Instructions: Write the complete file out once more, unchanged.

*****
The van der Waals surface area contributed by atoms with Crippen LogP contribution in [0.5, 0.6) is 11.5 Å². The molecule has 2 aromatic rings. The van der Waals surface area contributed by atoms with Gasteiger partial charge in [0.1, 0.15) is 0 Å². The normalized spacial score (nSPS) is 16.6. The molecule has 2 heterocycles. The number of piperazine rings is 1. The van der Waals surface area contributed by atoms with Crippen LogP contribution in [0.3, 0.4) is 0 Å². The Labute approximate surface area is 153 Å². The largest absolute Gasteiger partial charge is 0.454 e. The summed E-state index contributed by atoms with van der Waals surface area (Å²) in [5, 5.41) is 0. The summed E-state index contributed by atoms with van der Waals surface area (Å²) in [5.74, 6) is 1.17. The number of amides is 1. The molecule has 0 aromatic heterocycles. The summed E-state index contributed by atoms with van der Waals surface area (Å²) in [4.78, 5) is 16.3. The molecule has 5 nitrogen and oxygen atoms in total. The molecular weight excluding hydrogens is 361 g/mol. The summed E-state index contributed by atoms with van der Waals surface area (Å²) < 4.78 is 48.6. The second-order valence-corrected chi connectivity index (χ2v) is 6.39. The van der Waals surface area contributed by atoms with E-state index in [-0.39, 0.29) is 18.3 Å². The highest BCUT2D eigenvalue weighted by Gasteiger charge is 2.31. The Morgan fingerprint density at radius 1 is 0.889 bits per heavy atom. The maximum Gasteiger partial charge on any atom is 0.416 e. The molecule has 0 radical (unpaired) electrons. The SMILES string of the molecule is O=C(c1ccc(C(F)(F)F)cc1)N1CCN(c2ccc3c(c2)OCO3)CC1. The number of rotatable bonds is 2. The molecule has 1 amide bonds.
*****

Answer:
The van der Waals surface area contributed by atoms with Crippen LogP contribution in [0.5, 0.6) is 11.5 Å². The molecule has 2 aromatic rings. The van der Waals surface area contributed by atoms with Gasteiger partial charge in [0.1, 0.15) is 0 Å². The normalized spacial score (nSPS) is 16.6. The molecule has 2 heterocycles. The number of piperazine rings is 1. The van der Waals surface area contributed by atoms with Crippen LogP contribution in [0.3, 0.4) is 0 Å². The Labute approximate surface area is 153 Å². The largest absolute Gasteiger partial charge is 0.454 e. The summed E-state index contributed by atoms with van der Waals surface area (Å²) in [5, 5.41) is 0. The summed E-state index contributed by atoms with van der Waals surface area (Å²) in [5.74, 6) is 1.17. The number of amides is 1. The molecule has 0 aromatic heterocycles. The summed E-state index contributed by atoms with van der Waals surface area (Å²) in [4.78, 5) is 16.3. The molecule has 5 nitrogen and oxygen atoms in total. The molecular weight excluding hydrogens is 361 g/mol. The summed E-state index contributed by atoms with van der Waals surface area (Å²) < 4.78 is 48.6. The second-order valence-corrected chi connectivity index (χ2v) is 6.39. The van der Waals surface area contributed by atoms with E-state index in [-0.39, 0.29) is 18.3 Å². The highest BCUT2D eigenvalue weighted by Gasteiger charge is 2.31. The Morgan fingerprint density at radius 1 is 0.889 bits per heavy atom. The maximum Gasteiger partial charge on any atom is 0.416 e. The molecule has 0 radical (unpaired) electrons. The SMILES string of the molecule is O=C(c1ccc(C(F)(F)F)cc1)N1CCN(c2ccc3c(c2)OCO3)CC1. The number of rotatable bonds is 2. The molecule has 1 amide bonds.